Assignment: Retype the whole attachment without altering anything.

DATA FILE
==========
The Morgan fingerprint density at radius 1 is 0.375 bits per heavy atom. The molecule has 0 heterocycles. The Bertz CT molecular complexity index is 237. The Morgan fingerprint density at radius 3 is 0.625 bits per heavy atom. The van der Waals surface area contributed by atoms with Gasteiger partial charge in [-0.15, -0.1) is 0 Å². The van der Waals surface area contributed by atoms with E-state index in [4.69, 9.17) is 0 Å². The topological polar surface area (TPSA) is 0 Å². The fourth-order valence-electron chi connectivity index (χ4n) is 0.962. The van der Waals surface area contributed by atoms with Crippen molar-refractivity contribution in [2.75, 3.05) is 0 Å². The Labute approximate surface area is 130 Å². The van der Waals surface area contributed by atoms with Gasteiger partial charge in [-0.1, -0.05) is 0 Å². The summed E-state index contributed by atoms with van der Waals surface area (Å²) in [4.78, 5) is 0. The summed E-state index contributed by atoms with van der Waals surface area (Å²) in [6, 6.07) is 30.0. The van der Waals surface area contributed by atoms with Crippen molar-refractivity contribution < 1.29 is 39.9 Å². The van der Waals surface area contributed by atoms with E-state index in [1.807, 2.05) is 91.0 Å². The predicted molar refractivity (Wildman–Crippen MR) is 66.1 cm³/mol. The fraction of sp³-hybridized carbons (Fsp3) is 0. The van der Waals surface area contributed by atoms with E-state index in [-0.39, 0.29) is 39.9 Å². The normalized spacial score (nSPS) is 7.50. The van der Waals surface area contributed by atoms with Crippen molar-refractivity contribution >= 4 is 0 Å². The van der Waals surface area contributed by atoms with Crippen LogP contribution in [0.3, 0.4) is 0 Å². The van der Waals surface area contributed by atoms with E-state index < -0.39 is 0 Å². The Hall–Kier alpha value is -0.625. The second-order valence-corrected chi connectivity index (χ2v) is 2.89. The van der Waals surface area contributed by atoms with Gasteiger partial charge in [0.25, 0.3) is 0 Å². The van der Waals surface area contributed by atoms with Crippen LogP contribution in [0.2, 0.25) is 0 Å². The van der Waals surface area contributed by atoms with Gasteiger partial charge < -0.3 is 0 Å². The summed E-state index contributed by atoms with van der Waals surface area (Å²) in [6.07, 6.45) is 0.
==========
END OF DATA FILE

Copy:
The Morgan fingerprint density at radius 1 is 0.375 bits per heavy atom. The molecule has 0 heterocycles. The Bertz CT molecular complexity index is 237. The Morgan fingerprint density at radius 3 is 0.625 bits per heavy atom. The van der Waals surface area contributed by atoms with Gasteiger partial charge in [-0.15, -0.1) is 0 Å². The van der Waals surface area contributed by atoms with E-state index in [4.69, 9.17) is 0 Å². The topological polar surface area (TPSA) is 0 Å². The fourth-order valence-electron chi connectivity index (χ4n) is 0.962. The van der Waals surface area contributed by atoms with Crippen molar-refractivity contribution in [2.75, 3.05) is 0 Å². The Labute approximate surface area is 130 Å². The van der Waals surface area contributed by atoms with Gasteiger partial charge in [-0.1, -0.05) is 0 Å². The summed E-state index contributed by atoms with van der Waals surface area (Å²) in [4.78, 5) is 0. The summed E-state index contributed by atoms with van der Waals surface area (Å²) in [6, 6.07) is 30.0. The van der Waals surface area contributed by atoms with Crippen molar-refractivity contribution < 1.29 is 39.9 Å². The van der Waals surface area contributed by atoms with E-state index in [1.807, 2.05) is 91.0 Å². The predicted molar refractivity (Wildman–Crippen MR) is 66.1 cm³/mol. The fraction of sp³-hybridized carbons (Fsp3) is 0. The van der Waals surface area contributed by atoms with E-state index in [-0.39, 0.29) is 39.9 Å². The normalized spacial score (nSPS) is 7.50. The van der Waals surface area contributed by atoms with Crippen molar-refractivity contribution >= 4 is 0 Å². The van der Waals surface area contributed by atoms with Crippen LogP contribution in [0.3, 0.4) is 0 Å². The van der Waals surface area contributed by atoms with E-state index < -0.39 is 0 Å². The Hall–Kier alpha value is -0.625. The second-order valence-corrected chi connectivity index (χ2v) is 2.89. The van der Waals surface area contributed by atoms with Gasteiger partial charge in [0.25, 0.3) is 0 Å². The van der Waals surface area contributed by atoms with Crippen LogP contribution in [0.2, 0.25) is 0 Å². The van der Waals surface area contributed by atoms with Gasteiger partial charge < -0.3 is 0 Å². The summed E-state index contributed by atoms with van der Waals surface area (Å²) in [6.07, 6.45) is 0.